). Our studies focused on T lymphocytes (48
), which express S1P1
as do B lymphocytes; however, mast cells, macrophages and dendritic cells express S1P2
and ManLAM stimulation either through membrane integration or receptor interaction could affect cellular responses. Further examination of this phenotype could reveal preferential use of different S1P receptors on different leukocytes (49
). It has also been shown that MTB inhibits sphingosine kinase activity, the enzyme responsible for production of S1P (50
). It is possible that reduced production of S1P in vivo
, a consequence of MTB infection, could contribute to the phenotype we observe.
Previous studies have shown that 100ng/mL of ManLAM represents the lower end of a dose response curve used to inhibit CD4+
T cell activation and cytokine secretion (20
). In addition, Human MTB patient sputum has been shown to contain 1 ng/mL to 1 μg/mL of ManLAM (30
), though the precise concentration in lymph nodes is unknown. It has been reported that ManLAM incorporates into lipid rafts on the surface of PBMCs as rapidly as 30 min, with maximal incorporation occurring within several hours (16
). Concentrations and timepoints used in this study correspond well with these studies, supporting the concept that ManLAM can alter the immune response in the nanogram range and within a short period of time. During the course of a live infection, it is likely that ManLAM is constantly secreted by infected macrophages, thus potentiating the sequestration of cells for an extended period of time. The spread of infection to the lymph nodes and subsequent ManLAM secretion within the confines of the lymph tissue could further contribute to inhibition of Th1 cell egress with reduced immune responses in the lung. Interestingly, MTB infected CCR5−/− mice demonstrate increased lymphocytic infiltrates in their lungs and increased proinflammatory cytokine production (52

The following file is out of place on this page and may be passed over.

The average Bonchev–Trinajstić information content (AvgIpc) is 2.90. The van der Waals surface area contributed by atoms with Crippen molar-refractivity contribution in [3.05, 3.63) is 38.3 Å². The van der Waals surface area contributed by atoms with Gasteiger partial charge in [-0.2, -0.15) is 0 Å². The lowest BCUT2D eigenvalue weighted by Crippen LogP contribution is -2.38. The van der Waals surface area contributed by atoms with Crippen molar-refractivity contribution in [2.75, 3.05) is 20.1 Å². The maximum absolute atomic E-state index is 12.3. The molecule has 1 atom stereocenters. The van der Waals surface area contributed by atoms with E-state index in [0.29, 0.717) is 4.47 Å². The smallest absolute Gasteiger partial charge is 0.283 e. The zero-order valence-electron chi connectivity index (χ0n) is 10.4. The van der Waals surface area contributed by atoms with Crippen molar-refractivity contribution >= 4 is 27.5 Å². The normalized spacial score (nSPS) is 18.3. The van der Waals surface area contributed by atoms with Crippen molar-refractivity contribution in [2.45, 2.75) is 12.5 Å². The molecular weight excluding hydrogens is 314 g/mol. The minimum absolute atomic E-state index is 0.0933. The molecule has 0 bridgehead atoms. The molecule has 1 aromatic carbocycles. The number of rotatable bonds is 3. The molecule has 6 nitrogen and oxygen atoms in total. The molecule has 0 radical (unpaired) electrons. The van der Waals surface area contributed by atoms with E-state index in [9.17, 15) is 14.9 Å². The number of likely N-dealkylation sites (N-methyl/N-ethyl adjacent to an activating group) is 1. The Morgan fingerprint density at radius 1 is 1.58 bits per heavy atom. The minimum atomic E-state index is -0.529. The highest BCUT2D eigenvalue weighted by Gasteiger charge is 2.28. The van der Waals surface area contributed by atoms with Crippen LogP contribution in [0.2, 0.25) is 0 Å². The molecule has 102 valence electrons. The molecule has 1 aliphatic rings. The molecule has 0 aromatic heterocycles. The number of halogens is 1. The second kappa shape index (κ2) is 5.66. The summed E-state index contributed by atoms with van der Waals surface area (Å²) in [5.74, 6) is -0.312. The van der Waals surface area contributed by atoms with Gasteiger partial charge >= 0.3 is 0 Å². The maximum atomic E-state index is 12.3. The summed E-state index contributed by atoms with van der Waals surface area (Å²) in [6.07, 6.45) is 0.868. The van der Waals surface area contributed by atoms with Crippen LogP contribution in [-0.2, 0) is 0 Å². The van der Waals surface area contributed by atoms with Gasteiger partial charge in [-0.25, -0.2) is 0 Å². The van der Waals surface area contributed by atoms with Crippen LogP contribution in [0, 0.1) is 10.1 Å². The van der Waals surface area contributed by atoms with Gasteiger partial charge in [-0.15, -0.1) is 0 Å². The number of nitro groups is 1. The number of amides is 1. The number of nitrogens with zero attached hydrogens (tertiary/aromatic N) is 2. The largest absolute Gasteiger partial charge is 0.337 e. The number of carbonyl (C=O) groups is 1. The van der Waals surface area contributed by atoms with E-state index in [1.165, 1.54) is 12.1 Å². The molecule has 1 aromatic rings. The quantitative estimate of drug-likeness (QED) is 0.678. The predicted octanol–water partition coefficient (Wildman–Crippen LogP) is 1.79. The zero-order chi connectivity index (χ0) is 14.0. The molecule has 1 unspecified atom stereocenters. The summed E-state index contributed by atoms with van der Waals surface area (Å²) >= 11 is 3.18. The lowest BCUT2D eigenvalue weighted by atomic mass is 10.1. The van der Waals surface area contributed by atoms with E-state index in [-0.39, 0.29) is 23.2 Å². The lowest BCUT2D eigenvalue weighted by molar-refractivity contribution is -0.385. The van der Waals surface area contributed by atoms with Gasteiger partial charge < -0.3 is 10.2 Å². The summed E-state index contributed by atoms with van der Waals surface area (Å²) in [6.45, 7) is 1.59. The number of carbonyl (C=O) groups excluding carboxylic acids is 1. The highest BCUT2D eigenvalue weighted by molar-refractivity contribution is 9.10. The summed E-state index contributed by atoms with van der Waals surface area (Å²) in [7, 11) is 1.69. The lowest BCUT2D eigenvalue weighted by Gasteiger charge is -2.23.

), which would be consistent with ManLAM’s ability to efficiently and selectively inhibit CCR5+/Th1 cell subsets but not CCR4+/Th2 subsets.
There is evidence that indicates a shift in Th1/Th2 cytokines during MTB infection. Infected mice initially produce both IFNγ and IL-4 in the lungs, but IFNγ levels decrease while IL-4 levels increase over the course of infection (53
). This finding is consistent with our data indicating that ManLAM production would alter normal Th1 cell homing patterns. ManLAM has also been shown to promote secretion of Th2 related cytokines while simultaneously decreasing release of Th1 cytokines from T lymphocytes (34
). As IFNγ production by Th1 cells is considered to be host-protective, our data would support the hypothesis that shedding of ManLAM during MTB infection promotes an environment that is more favorable for infection, and suggests further that antibiotics targeting ManLAM, such as benzothiazinones, may significantly alter Th1 cell skewing in the lung thereby reducing the bacterial burden (37
). It is likely that live MTB produce other factors that are immunoregulatory. Our data indicate that shedding of ManLAM represents a major component for induction of lymphadenopathy with selectivity for CCR5+ T cells; however, additional studies are required to more fully understand how bacterial products can modify the immune response and promote the infection process.